Once you have treated the area with a layer or two of primer, depending on the size of the stain, it is time to finish with a layer of paint. Try to match your paint to the paint finish and color already on the wall by taking a paint chip sample to a local paint matching service, suggests Rick Hernandez, a professional painter.
‘Depending on the severity of the water stain, you may need to apply a second coat of paint. Be sure to allow the first coat to dry completely before applying the second.’
Why is it so hard to cover up water stains?
As many indoor paints are water-soluble, they easily allow watermarks to seep through, making it hard to cover up water stains. This is made worse if you are trying to use light-colored paint over an area affected by a leaky pipe that may also have rust stains. To fix this, use a dedicated stain-blocking primer to help contain the stain.
Why are yellow marks coming through white paint?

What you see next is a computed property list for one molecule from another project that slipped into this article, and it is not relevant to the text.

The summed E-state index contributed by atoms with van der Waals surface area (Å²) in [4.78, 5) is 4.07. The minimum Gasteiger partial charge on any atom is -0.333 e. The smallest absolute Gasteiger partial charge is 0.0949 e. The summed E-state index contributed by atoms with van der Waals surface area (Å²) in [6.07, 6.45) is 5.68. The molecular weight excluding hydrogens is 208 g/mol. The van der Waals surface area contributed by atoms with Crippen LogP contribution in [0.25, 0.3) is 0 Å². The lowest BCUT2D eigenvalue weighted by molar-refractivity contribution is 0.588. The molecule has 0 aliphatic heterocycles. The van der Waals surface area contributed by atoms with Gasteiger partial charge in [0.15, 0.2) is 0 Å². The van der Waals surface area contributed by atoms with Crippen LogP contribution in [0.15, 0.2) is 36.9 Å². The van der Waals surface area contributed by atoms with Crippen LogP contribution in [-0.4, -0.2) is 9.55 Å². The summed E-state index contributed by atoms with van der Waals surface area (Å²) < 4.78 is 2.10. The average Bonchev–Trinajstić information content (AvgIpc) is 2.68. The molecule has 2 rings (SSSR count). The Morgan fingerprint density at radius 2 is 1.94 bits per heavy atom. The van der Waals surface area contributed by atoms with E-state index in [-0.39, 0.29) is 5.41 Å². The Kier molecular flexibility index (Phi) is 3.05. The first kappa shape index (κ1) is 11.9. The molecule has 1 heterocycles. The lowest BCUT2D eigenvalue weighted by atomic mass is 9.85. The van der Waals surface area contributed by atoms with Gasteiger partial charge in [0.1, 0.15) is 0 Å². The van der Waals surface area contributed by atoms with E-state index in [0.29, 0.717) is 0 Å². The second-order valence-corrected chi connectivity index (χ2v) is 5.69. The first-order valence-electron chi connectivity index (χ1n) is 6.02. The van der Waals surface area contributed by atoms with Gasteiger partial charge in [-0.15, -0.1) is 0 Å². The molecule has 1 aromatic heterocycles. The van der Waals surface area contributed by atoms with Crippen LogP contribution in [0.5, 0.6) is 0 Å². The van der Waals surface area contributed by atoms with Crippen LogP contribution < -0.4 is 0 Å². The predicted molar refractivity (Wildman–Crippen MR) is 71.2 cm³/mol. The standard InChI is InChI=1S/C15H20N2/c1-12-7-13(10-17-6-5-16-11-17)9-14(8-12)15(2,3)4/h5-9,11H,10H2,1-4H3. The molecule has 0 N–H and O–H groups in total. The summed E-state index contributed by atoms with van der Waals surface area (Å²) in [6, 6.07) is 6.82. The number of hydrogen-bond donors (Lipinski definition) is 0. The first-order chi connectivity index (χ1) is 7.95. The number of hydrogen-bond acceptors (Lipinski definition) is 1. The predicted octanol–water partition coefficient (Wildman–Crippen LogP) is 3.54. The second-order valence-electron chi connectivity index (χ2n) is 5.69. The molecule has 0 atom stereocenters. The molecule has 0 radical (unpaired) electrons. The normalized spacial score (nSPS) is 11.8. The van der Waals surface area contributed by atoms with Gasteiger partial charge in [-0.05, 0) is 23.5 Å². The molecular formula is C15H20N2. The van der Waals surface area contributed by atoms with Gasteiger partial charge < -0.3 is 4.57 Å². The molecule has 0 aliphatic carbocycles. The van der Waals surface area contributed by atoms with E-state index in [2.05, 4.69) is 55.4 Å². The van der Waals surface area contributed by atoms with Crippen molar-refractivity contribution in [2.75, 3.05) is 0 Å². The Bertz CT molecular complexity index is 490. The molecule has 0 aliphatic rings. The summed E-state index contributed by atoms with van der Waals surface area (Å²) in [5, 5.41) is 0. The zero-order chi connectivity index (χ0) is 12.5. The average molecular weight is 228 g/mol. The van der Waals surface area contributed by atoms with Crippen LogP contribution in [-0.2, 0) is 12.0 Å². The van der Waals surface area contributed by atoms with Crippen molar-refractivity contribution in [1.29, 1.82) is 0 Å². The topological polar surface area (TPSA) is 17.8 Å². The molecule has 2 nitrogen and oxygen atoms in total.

Yellow staining can be caused by leaks or a build-up of moisture in the home. These watermarks will seep into water-based indoor emulsion paint, showing yellowing stains even on paint that has been there for a long time. To rectify this, ensure any leaks are fixed, and consider ways to improve ventilation and reduce humidity in your home, either by opening windows and external doors regularly or investing in a dehumidifier.
Painting over watermarks is not difficult to do yourself and is a good job done – much like sealing over any cracks or cleaning windows, it will make the space feel cared for. Following these five steps as soon as you see a watermark will ensure that the watermark is sealed for good, and save you time and money in the future.
Chiana has been at Homes & Gardens for six months, having started her journey in interior journalism as part of the graduate program. She spends most of her time producing content for the Solved section of the website, helping readers get the most out of their homes through clever decluttering, cleaning, and tidying tips – many of which she tests and reviews herself in her home in Lancaster to ensure they will consistently deliver for her readers and dabbles in the latest design trends. She also has a first-class degree in Literature from Lancaster University.